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Some Transportation Funding Gimmicks Are Worse than Others
"(D)espite an abundance of voices urging action—including businesses, labor unions, civil engineers, [road builders], truckers, and even AAA—Congress is continuing its long-running opposition to a gas tax increase," writes Carl Davis, Research Director at Institute on Taxation and Economic Policy, "a non-profit, non-partisan research organization that works on federal, state, and local tax policy issues."
Rather than update our gas tax rate, Congress is hoping to cobble together a few years’ worth of funding by shuffling around money paid by airline passengers, selling off millions of barrels of oil from the Strategic Petroleum Reserve, and spending Customs “user fees” on things that are unrelated to Customs and Border Protection.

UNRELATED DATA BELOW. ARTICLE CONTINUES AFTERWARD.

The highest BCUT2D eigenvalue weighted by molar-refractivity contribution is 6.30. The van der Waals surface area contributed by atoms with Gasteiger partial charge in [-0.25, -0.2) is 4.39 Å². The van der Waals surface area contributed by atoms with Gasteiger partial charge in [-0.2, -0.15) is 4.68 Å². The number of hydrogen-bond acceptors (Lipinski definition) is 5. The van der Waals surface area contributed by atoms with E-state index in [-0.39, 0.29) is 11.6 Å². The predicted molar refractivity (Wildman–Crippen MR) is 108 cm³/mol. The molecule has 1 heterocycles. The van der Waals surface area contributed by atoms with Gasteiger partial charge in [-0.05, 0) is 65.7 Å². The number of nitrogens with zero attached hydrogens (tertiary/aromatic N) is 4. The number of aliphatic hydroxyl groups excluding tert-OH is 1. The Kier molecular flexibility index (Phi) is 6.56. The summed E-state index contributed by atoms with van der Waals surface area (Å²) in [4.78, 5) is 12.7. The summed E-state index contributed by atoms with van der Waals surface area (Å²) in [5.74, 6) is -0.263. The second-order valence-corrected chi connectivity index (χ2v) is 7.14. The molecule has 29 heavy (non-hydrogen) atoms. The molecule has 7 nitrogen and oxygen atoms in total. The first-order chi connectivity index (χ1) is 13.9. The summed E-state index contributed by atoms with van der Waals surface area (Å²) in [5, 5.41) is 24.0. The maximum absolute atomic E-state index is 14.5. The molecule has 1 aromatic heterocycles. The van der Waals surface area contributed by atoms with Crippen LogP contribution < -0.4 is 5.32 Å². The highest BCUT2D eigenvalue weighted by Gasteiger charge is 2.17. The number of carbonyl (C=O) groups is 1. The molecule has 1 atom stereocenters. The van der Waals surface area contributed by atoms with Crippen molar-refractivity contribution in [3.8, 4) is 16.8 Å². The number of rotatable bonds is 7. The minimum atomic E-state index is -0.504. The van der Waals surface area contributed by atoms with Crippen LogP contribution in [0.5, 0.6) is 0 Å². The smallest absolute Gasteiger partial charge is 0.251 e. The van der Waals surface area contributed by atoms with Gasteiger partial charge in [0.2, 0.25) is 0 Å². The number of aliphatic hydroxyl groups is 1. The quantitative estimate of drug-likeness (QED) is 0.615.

But as bad as this incoherent and gimmicky package truly is, the sad reality is that it is better than the next most likely option on the table: a corporate “repatriation” tax [...] (R)epatriation would reward and encourage offshore tax avoidance and reduce federal revenues in the long-term.
Davis ends by pointing to the states, which unlike the federal government, have shown a willingness to increase gas taxes to fund needed transportation improvements. "In just the last three months, eight states have approved increases in their gasoline taxes to fund additional spending on infrastructure maintenance and expansion," he wrote earlier.